This installation by Japanese artist Kohei Nawa called “Foam” gives us the opportunity to experience the unexperienceable. In his new work for the Aichi Triennale 2013, Nawa creates a well-known yet unbelievably magical landscape – a room full of clouds. Using nothing but foam, he filled the entire space with cloud-like mountains for visitors to wander about.
Posts Tagged ‘installation’
Michael Mapes, an American artist, gave a few 17th century masterpieces by Rembrandt, van der Helst and Pickenoy some solid make-overs. His technique resembles collage because he uses hundreds of small pieces like pins, capsules, prints, sequins, resin and more to compose the intricately detailed portraits.
The artist becomes the artwork in this new piece by Eliza Bennett called “A Woman’s Work Is Never Done.” Using the palm of her hand as her canvas, Bennett stitched the top layer of her skin with colorful thread aiming to create the image of an incredibly work-worn hand.
U.S. artist Phillip K. Smith III has created a striking and original piece of installation art called Lucid Stead in the desert near Joshua Tree, California that has been turning heads due to the graceful and beautiful way in which it interacts with its environment. To create the striking piece, Smith took a 70-year-old homestead cabin and ripped out parts of the walls, replacing these strips with mirrors.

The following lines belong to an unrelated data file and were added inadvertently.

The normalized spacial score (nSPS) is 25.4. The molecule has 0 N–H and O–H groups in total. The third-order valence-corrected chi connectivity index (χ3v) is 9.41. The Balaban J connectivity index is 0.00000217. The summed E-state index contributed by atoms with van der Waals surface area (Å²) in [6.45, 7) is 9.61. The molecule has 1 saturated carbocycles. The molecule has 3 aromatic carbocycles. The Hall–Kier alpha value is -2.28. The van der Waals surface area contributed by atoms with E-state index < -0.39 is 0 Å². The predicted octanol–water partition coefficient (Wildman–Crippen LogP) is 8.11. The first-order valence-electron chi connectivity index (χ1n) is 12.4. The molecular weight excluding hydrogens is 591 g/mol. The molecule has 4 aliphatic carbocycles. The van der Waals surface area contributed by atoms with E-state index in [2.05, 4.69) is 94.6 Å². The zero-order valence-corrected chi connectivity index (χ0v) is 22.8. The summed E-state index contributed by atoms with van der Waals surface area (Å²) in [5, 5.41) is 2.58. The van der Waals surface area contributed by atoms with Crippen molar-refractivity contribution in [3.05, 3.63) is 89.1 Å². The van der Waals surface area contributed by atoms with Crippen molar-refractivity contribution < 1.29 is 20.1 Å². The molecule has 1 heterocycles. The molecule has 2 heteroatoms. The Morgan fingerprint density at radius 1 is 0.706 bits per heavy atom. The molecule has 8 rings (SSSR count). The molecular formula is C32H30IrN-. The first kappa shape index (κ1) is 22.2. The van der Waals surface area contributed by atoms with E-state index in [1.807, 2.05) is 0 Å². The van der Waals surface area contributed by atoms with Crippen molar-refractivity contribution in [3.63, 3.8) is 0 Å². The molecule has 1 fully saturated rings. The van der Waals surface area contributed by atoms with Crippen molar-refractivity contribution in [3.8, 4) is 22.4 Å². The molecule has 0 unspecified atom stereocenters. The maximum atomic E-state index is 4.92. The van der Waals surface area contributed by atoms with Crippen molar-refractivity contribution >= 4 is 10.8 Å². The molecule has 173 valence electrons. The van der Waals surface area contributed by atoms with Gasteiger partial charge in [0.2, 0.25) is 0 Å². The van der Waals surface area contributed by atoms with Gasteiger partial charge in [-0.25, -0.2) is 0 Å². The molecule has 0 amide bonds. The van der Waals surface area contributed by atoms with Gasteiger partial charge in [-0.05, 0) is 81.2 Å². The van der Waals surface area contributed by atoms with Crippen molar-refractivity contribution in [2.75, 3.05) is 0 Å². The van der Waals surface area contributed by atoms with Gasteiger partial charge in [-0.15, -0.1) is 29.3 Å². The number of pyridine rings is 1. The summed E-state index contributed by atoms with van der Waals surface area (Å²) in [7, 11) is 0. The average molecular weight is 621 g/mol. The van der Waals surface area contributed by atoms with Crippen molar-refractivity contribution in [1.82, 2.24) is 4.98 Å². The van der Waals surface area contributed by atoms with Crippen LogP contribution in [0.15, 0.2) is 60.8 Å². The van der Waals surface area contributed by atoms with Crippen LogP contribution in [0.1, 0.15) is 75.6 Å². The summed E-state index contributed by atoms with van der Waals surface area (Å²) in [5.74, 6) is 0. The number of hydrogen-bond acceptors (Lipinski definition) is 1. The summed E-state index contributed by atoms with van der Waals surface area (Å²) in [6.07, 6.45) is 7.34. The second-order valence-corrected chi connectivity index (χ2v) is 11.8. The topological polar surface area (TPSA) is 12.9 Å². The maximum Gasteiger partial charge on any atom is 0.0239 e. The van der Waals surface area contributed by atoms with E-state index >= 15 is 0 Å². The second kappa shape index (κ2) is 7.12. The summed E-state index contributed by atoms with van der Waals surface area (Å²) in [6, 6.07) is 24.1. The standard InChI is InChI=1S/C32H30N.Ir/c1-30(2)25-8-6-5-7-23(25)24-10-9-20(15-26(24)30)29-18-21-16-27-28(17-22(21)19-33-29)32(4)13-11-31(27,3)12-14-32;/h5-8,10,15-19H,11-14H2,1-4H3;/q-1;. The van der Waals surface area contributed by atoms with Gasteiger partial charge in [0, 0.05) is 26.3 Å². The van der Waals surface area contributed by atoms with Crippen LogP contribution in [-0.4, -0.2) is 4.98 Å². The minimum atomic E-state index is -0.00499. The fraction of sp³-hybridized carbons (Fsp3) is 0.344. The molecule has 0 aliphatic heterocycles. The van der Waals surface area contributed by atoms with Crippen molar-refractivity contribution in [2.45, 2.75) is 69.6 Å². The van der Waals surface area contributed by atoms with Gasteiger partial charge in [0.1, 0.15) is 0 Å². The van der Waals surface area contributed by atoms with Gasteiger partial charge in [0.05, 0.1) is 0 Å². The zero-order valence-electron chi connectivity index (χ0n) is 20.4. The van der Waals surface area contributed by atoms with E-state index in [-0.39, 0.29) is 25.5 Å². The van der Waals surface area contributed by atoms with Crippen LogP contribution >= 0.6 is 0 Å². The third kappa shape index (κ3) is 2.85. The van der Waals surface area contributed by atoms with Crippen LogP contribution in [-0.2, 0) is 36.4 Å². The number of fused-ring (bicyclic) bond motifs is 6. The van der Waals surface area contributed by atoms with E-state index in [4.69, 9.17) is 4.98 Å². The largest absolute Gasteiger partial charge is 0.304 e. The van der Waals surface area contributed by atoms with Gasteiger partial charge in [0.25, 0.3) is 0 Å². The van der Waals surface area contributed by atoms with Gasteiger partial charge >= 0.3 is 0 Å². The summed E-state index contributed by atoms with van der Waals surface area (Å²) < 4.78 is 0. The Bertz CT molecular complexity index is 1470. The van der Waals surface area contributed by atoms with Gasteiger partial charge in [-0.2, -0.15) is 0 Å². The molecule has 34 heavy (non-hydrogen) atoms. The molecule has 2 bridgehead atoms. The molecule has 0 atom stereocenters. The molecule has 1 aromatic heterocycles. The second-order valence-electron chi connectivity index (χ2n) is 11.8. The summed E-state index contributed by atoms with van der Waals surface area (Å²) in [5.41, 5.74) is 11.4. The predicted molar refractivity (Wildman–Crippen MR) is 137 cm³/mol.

This large-scale installation by Tomás Saraceno in Düsseldorf, Germany is suspended in 20 meters height above the piazza of K21 Ständehaus and covers an area of 2500 sq. meters. It was fairly entitled “in orbit”.
When our devices read our minds we may not need fingers. The Ascent Project imagines how the human hand will evolve in the increasingly digital world!
Every time you look up the sky, an elderly citizen 20 ft above the ground would be the last thing you’d expect to see. To our surprise, Germany-based artist, director and choreographer Angie Hiesl makes that chance very much possible.